A study by the European Network and Information Security Agency (ENISA) provides a 750 pages-plus overview of the status of network and information security (NIS) in 30 European countries, including identification of stakeholders and trends.
There is no particular pattern in the observed European countries with respect to the existence of a national NIS strategy. Yet, many countries are found to be putting major efforts into making progress in this area. Information exchange mechanisms and cooperation amongst key stakeholders also vary from country to country.
Successful cases of NIS – in areas such as security incident management and reporting, risk management and emerging risks, network resilience, privacy and trust, and awareness raising – are outlined as inspiration for others.
As such, the reports offer a unique overview of NIS “state of the art” in the 27 EU Union Member States and the 3 EEA countries (Iceland, Lichtenstein and Norway). Each Report outlines the country’s NIS strategy, regulatory framework and key policy measures, key stakeholders and their mandate, role and responsibilities. They provide an overview of the key NIS activities, key stakeholders interactions, information exchange mechanisms, co-operation platforms, and country-specific facts, trends, good practices and inspiring cases.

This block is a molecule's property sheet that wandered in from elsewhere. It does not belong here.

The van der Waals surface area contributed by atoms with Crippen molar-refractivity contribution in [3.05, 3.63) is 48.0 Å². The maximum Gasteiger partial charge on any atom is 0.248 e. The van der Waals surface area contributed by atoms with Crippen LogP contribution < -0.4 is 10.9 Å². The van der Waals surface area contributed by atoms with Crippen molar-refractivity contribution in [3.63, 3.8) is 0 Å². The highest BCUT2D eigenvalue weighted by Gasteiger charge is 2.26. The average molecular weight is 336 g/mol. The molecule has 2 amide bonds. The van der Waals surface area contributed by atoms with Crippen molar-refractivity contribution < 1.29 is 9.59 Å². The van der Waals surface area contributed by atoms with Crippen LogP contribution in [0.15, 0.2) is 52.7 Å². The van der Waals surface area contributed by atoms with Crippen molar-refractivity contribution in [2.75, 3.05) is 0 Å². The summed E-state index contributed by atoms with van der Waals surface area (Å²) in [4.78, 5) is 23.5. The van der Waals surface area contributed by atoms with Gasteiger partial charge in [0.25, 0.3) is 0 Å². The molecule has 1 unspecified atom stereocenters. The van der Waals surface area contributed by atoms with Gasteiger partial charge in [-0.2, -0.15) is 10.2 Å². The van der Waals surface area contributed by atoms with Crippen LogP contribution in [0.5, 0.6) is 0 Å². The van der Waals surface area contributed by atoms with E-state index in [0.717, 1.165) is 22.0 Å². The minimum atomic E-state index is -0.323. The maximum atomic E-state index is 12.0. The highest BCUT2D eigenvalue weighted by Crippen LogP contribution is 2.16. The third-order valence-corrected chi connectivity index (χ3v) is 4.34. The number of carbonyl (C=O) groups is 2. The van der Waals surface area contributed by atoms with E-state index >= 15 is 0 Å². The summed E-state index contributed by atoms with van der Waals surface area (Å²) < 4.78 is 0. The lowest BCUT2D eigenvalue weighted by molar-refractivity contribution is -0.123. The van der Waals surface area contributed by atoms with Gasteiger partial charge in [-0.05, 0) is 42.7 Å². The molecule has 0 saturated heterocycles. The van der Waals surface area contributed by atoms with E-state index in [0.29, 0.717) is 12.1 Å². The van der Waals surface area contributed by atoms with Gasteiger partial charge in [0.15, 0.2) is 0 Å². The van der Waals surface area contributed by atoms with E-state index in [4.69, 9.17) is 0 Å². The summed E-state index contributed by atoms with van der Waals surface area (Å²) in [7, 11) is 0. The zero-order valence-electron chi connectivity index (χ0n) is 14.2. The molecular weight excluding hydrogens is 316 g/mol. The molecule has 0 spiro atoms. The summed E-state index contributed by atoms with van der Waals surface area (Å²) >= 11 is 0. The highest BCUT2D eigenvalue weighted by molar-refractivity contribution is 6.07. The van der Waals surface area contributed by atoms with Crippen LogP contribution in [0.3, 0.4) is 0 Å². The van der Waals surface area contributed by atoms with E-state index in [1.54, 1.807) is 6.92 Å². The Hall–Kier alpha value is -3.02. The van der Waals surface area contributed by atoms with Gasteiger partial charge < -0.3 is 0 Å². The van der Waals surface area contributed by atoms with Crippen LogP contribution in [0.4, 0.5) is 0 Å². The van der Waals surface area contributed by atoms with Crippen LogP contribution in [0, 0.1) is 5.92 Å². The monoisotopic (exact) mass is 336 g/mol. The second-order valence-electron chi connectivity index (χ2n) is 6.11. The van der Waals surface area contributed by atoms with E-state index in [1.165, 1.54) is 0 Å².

The Country Reports are complemented by an updated Who-is-Who Directory on NIS, which serve as a “yellow pages” of NIS in Europe, containing contacts, websites and short descriptions of national and European authorities, CERTs, private sector and academic organizations active in NIS, as well as international and pan-European organizations working in the area.
The Executive Director of ENISA, Dr. Udo Helmbrecht comments: “The media often report information security incidents. But individuals, organizations and policy makers often don’t know how to prevent incidents, or where to turn to when things go wrong. ENISA has done a comprehensive job in mapping the security situation in Europe through these Country Reports and Who-is-Who Directory. This is of course key for all policy makers in the EU. We hope it will also help citizens and organizations in Europe understand what to do when they’re faced with problems.”